In Moscow last spring, I experienced this cognitive dissonance all over again. I hadn’t been there in a few years, and I was surprised by the changes I saw. There were many more subway stations — since 2009, the city has opened more than 20 new stations. In that same time, New York, to great fanfare, has opened three. There were numerous new coffee shops, affordable small restaurants and people bustling about. No one would mistake it for Paris, but still, the city would have been barely recognizable to someone transported there from, say, 1998.
At the same time, as soon as you turned on the television, there it was: total paranoia about NATO bombers; aggressive, ill-informed arguments about geopolitics; bad movies about World War II. The political atmosphere is poisonous. Mr. Putin is in charge for six more years and has convinced himself and those around him that the country would collapse if he left. Russia has entered another dark period in its history, and there is no end in sight.
But if there’s one thing we have learned in the past year and a half of the Trump presidency, it’s that people do not exist in the political atmosphere constantly, or even most of the time. On Facebook and Twitter they may; while watching cable news they do. The rest of the time, though, most of us are able to do other things.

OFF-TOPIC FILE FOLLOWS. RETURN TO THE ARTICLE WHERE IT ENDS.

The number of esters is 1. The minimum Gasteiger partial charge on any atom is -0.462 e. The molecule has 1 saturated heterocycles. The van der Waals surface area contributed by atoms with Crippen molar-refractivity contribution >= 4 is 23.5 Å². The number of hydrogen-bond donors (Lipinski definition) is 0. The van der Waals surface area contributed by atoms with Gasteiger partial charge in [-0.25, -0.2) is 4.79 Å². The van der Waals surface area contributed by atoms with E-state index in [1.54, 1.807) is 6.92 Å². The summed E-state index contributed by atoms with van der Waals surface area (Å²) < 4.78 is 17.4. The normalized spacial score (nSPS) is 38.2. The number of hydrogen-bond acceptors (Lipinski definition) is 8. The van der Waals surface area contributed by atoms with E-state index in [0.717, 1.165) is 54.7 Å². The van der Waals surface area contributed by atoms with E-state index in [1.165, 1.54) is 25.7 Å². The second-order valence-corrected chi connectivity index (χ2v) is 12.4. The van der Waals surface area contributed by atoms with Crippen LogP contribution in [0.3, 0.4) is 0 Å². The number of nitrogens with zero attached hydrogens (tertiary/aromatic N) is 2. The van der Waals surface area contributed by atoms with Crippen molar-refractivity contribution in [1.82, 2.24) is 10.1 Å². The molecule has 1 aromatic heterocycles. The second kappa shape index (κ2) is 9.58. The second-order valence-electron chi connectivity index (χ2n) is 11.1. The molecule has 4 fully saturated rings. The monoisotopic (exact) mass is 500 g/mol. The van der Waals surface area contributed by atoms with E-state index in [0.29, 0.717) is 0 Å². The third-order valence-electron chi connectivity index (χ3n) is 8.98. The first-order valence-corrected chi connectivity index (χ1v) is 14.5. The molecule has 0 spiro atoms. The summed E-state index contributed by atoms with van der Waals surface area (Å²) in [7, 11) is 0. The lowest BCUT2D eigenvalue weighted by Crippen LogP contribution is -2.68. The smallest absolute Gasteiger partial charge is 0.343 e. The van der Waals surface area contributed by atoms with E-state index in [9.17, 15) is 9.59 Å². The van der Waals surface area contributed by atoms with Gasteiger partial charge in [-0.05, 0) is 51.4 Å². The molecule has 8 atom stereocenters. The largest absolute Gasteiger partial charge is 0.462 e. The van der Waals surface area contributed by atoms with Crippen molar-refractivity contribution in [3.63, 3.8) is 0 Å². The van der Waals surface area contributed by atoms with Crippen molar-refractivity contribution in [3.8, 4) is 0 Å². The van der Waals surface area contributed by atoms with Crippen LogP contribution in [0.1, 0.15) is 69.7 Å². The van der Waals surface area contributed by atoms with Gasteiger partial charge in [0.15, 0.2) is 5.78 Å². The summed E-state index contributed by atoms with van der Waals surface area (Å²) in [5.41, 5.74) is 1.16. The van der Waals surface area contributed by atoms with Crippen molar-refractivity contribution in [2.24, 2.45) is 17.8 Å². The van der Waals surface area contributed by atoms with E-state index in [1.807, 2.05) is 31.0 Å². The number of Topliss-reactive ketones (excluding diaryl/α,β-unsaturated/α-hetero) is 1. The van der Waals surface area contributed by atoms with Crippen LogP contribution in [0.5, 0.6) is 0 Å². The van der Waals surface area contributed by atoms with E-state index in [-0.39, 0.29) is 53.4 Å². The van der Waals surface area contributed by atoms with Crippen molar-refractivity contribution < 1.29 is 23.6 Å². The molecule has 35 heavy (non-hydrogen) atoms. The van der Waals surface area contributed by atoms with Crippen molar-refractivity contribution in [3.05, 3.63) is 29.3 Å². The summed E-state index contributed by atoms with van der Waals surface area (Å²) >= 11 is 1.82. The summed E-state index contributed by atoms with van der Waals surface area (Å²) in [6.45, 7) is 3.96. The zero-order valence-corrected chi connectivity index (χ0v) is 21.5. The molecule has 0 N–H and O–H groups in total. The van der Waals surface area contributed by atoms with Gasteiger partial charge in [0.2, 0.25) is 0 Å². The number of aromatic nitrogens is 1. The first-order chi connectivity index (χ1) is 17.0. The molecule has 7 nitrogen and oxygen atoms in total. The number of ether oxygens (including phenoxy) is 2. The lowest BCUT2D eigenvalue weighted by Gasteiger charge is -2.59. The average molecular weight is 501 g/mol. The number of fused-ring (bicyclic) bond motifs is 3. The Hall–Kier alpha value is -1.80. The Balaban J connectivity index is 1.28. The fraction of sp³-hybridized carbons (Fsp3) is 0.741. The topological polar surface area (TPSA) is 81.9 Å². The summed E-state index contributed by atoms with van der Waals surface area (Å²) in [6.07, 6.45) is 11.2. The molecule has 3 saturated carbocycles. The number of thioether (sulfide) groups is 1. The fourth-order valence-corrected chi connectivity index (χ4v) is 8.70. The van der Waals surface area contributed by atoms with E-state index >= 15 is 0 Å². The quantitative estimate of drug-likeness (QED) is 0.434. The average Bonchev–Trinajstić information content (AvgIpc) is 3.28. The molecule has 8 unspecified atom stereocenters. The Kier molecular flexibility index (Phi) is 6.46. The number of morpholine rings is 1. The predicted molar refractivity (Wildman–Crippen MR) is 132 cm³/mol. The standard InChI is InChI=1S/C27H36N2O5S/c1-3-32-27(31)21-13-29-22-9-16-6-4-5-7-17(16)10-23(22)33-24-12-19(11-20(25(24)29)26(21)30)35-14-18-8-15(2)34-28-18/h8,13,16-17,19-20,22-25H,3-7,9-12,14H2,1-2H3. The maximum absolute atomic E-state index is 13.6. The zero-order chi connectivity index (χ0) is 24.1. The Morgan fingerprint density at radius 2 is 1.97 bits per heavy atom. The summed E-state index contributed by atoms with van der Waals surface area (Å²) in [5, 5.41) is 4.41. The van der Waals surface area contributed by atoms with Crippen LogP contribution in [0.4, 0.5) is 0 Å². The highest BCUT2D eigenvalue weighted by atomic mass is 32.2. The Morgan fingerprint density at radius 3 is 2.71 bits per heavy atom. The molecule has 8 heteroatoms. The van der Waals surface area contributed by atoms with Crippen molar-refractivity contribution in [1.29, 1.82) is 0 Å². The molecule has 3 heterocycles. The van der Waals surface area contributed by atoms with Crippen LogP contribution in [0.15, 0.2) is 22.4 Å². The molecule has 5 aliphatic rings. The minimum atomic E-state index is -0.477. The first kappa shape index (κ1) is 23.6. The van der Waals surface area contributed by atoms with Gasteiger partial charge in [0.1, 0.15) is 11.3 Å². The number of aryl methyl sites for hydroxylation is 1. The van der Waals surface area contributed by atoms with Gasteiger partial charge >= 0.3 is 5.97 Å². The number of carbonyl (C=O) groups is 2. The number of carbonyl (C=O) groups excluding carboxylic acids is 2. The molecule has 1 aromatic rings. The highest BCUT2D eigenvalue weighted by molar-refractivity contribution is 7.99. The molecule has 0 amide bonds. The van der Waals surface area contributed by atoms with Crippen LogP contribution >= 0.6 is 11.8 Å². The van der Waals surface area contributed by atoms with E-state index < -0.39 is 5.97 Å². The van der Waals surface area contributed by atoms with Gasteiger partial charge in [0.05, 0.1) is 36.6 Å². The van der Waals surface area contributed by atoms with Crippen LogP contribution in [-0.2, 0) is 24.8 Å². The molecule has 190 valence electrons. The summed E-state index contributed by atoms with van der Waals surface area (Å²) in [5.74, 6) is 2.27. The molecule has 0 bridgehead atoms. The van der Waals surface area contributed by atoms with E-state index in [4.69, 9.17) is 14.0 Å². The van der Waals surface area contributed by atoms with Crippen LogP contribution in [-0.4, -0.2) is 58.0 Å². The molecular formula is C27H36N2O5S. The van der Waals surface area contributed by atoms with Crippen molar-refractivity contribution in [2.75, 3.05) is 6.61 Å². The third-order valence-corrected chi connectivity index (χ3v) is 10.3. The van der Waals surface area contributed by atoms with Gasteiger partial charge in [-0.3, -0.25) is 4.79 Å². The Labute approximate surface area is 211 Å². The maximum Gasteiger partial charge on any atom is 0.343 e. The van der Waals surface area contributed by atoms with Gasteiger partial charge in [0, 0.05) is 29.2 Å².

That’s not necessarily good — in times of emergency, it’s bad. But it can’t be an emergency all the time, not even in Mr. Trump’s America, not even in Mr. Putin’s Russia. There are many aspects of Russian life, Russian thought, even Russian politics, that are not under the purview of Vladimir Putin.
So what is it like for a longtime Russia watcher? I guess it’s like having your favorite obscure band become famous for some stupid act, like destroying a hotel room — the hotel room being, in this case, the postwar global order. But I don’t know. I never really had a favorite obscure band. Russia was the closest thing I had to an obscure interest. I was a fan of their early albums — “Late Socialism,” “Perestroika,” “Deindustrialization” — but everyone listens to them now.
Keith Gessen was born in Moscow and frequently writes about Russia.